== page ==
The Futility of Writing Letters

Every year or so I blast out a message online asking if anyone would like to receive a letter or postcard in the mail, the condition being that they need to send me a response. Usually people say they would love to get one and promise to reply, but the replies never come. Or if they do reply, it’s one or two at most and then they dry up forever. There have been a few exceptions to this, but not many.

So why don’t people write letters? The most common response is probably, “I’m too busy.” That’s a pretty lame excuse. How much time do you spend every day playing with your phone, on Facebook or watching TV? Seriously, it doesn’t take much effort to shave ten minutes off of some time-wasting activity and scribble out a few lines on a piece of paper.

Another excuse that I’ve heard: “I don’t have stamps” or “The Post Office is so inconvenient.” Baloney. If you live in the U.S., or basically any other developed nation, this is not a valid excuse. Do you know how easy it is for you? Do you know the gigantic network of people who are ready to serve you by mailing your letter? You can put money in your mailbox and receive stamps the next day! You can put a letter in the mailbox six days a week and it will be taken care of!

Try living in a developing country. The postal service here in Vietnam seems to consist mainly of languid bureaucrats opening packages and soliciting bribes. Receiving mail here is a luxury for most people; it is not delivered daily, there are no regular carriers coming to every residence and there are no neighborhood post offices. I’m relatively lucky working just a few blocks from the central post office in town. If the post office wasn’t nearby it would be a nightmare getting things in the mail.

Back to letter-writing though, it seems mostly like a exercise in futility for me due to the limited responses that I get. I’ve heard of people looking up random addresses and mailing Christmas cards there; maybe I should try something like that with letters… I might get some responses.

I guess the gist of these paragraphs is this: take a few minutes every week to write a letter or postcard. They are rare and invaluable items in this day and age and show an immense amount of care to those that receive them. Also, if I write to you, write back.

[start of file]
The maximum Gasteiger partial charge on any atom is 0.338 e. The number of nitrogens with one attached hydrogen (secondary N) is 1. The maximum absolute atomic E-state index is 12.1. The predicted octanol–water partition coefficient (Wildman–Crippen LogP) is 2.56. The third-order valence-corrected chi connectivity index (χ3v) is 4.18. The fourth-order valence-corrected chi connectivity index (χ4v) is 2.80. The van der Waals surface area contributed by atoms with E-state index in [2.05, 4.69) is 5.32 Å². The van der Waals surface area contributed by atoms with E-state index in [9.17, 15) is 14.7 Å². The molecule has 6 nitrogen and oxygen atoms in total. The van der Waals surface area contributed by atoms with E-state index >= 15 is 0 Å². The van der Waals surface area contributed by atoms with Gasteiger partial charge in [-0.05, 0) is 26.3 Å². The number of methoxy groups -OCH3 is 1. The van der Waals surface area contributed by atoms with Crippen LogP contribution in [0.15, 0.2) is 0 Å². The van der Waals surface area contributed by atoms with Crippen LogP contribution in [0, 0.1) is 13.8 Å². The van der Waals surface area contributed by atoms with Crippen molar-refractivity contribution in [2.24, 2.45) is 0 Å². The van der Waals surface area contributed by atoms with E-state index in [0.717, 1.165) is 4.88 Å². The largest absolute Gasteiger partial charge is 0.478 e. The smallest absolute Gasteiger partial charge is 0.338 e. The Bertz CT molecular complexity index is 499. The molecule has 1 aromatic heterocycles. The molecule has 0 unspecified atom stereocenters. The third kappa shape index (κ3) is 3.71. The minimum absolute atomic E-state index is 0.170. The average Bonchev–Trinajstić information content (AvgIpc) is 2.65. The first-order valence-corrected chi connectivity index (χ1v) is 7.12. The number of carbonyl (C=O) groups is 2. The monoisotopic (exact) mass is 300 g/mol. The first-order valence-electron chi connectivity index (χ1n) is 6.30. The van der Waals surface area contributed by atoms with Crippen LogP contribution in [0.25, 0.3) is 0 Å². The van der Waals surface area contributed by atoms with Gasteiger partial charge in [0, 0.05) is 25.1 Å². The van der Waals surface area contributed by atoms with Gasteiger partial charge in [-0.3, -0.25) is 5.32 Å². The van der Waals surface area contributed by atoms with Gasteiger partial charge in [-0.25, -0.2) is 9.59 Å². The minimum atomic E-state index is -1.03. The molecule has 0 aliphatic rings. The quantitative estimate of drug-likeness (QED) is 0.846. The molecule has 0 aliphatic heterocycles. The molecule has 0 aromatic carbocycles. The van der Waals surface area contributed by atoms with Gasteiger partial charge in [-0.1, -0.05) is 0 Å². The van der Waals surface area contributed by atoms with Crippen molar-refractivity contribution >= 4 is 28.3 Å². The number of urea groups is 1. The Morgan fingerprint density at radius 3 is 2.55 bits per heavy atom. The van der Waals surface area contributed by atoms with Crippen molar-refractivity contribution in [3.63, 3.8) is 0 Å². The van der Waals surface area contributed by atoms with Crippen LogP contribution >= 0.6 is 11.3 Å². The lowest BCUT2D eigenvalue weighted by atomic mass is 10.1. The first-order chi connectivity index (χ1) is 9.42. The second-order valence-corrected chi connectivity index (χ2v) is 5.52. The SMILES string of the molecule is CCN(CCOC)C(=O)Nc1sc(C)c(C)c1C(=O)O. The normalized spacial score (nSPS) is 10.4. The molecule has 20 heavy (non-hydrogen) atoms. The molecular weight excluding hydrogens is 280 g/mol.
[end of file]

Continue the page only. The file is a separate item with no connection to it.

The conclusion of my letter writing project, round 1

On June 17th, 2011, I send out a message on Twitter and Facebook asking friends outside of Vietnam if they would like to receive a real, hand-written letter from me. Ten people said that yes, they would. I took it upon myself to write an 11th letter to an old friend who I’d been out of contact with for some time as well.

I mailed the first letter out to my sister-in-law, Diana on June 20th. And today, August 12th, 2011, I mailed the final letter out.

I decided that I really like writing letters, even though it is slower, more expensive and more inconvenient than email, Facebook, Twitter, etc. At one point back in July, I was on a letter-writing binge and there were a couple days when I wrote two letters a day.

It takes more effort, yes, but it is so much more satisfying, at least for me (and I hope the recipients too). So far, I have received two replies and have been overjoyed to open my mailbox and find them. Sitting down and reading them, I feel so much closer to the people who sent them. The messy handwriting is sometimes like a code and the feel of paper between my fingers is comforting.

Despite the additional effort, I’m going to continue to try to write at least one letter a month. The problem is, I might run out of people to send them to. Let me know if you want one; if you receive one from me, be sure to write back.

Sincerely,

-Eric

P.S.: Here’s a picture I took at the Saigon Central Post Office at lunchtime when I mailed the final letter.